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December 11, 1897


Author Affiliations

Professor of Diseases of Children, New York School of Clinical Medicine; Attending Physician to the Children's Department of the German Poliklinik, to the Children's Department of the West Side German Dispensary, to the Messiah Home for Children; Consulting Physician to the Children's Department of the United Hebrew Charities of New York, etc. NEW YORK, N. Y.

JAMA. 1897;XXIX(24):1196-1202. doi:10.1001/jama.1897.02440500010002c

To properly determine the value of an infant's food be it breast fed or hand fed, we must note the following factors:

1. Does the child appear satisfied and go to sleep after its feeding. 2. How are the stools? a, their color; b, frequency; c, consistency. 3. Is there any flatulence or colic? 4. Does the child increase in weight, to be determined by the scales once a week, and is the food properly assimilated?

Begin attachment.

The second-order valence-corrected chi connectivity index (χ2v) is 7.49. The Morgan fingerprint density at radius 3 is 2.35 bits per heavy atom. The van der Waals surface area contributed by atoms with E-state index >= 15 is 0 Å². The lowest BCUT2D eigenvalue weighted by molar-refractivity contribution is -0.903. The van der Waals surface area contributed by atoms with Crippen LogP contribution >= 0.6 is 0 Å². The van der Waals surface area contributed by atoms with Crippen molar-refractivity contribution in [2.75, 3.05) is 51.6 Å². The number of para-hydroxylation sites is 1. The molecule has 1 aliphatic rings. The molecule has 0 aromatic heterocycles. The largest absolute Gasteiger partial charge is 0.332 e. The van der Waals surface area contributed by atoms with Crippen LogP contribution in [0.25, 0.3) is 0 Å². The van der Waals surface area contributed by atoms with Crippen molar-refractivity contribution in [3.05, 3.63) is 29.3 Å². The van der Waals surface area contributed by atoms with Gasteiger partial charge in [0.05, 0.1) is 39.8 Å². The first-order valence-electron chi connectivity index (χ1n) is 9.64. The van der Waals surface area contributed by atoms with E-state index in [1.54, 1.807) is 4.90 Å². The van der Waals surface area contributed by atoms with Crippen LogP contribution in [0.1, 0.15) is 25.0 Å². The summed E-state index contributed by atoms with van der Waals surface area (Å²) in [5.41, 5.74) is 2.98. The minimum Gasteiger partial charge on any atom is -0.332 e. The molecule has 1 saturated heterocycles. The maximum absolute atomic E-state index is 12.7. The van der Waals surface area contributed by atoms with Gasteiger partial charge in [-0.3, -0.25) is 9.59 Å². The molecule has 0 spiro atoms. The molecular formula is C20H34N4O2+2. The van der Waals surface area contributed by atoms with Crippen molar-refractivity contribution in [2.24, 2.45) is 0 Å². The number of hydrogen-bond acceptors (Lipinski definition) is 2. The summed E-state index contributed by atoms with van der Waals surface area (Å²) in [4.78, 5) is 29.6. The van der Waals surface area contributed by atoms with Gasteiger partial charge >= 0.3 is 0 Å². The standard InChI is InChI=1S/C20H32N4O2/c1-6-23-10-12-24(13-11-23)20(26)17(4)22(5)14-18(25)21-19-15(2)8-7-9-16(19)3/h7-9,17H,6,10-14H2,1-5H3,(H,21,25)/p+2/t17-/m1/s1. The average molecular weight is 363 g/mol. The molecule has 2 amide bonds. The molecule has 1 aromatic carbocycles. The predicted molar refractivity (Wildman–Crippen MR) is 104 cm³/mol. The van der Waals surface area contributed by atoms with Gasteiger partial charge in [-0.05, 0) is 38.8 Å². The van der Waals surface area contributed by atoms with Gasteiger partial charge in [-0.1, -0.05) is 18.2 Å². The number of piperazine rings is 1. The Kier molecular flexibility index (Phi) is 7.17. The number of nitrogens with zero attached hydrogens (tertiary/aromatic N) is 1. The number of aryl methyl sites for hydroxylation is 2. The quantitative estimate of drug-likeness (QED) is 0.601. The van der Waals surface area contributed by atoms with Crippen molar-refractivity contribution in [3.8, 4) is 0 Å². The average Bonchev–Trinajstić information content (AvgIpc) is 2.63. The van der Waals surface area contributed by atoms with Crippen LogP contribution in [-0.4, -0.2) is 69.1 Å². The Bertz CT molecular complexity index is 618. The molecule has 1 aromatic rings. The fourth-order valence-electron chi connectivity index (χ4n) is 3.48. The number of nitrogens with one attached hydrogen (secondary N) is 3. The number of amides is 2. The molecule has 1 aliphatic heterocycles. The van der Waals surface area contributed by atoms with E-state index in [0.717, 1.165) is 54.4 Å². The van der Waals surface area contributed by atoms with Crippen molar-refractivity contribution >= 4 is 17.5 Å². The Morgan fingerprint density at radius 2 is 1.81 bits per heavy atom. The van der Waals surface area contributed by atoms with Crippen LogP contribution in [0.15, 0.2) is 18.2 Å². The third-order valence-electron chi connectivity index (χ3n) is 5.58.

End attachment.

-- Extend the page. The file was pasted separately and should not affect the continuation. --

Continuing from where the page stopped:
A growing child needs far more food than its weight alone would indicate, for its income must exceed its expenditure so that it may grow. An infant for the first seven months or first one-half year of life should have nothing but milk. Up to this age vegetable food is unsuited to it; it is purely a carnivorous animal.

Human milk contains about 4 per cent. of proteids (casein), 2.6 per cent. fat, 4.3